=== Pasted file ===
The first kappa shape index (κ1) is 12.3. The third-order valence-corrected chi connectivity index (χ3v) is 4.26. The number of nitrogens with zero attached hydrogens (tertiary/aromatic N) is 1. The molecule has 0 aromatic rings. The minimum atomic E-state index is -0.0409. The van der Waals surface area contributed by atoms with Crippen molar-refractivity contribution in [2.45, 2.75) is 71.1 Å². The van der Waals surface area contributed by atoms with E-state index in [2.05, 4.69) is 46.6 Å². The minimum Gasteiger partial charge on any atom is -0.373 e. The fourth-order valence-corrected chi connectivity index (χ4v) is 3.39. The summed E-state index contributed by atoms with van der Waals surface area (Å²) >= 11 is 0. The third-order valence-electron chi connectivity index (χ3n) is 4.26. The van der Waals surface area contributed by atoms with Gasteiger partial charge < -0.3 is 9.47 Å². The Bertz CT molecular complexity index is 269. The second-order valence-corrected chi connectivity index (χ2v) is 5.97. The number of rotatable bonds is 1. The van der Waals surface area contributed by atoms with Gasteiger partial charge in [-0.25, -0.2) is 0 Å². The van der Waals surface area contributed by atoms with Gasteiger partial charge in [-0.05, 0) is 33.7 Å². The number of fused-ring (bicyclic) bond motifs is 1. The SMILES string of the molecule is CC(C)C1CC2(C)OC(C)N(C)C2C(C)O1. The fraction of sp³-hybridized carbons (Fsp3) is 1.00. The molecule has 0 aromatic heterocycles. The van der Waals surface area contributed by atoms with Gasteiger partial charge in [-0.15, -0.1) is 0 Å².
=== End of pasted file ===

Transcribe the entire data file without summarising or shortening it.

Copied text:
The first kappa shape index (κ1) is 12.3. The third-order valence-corrected chi connectivity index (χ3v) is 4.26. The number of nitrogens with zero attached hydrogens (tertiary/aromatic N) is 1. The molecule has 0 aromatic rings. The minimum atomic E-state index is -0.0409. The van der Waals surface area contributed by atoms with Crippen molar-refractivity contribution in [2.45, 2.75) is 71.1 Å². The van der Waals surface area contributed by atoms with E-state index in [2.05, 4.69) is 46.6 Å². The minimum Gasteiger partial charge on any atom is -0.373 e. The fourth-order valence-corrected chi connectivity index (χ4v) is 3.39. The summed E-state index contributed by atoms with van der Waals surface area (Å²) >= 11 is 0. The third-order valence-electron chi connectivity index (χ3n) is 4.26. The van der Waals surface area contributed by atoms with Gasteiger partial charge < -0.3 is 9.47 Å². The Bertz CT molecular complexity index is 269. The second-order valence-corrected chi connectivity index (χ2v) is 5.97. The number of rotatable bonds is 1. The van der Waals surface area contributed by atoms with Gasteiger partial charge in [-0.25, -0.2) is 0 Å². The van der Waals surface area contributed by atoms with Gasteiger partial charge in [-0.05, 0) is 33.7 Å². The number of fused-ring (bicyclic) bond motifs is 1. The SMILES string of the molecule is CC(C)C1CC2(C)OC(C)N(C)C2C(C)O1. The fraction of sp³-hybridized carbons (Fsp3) is 1.00. The molecule has 0 aromatic heterocycles. The van der Waals surface area contributed by atoms with Gasteiger partial charge in [-0.15, -0.1) is 0 Å².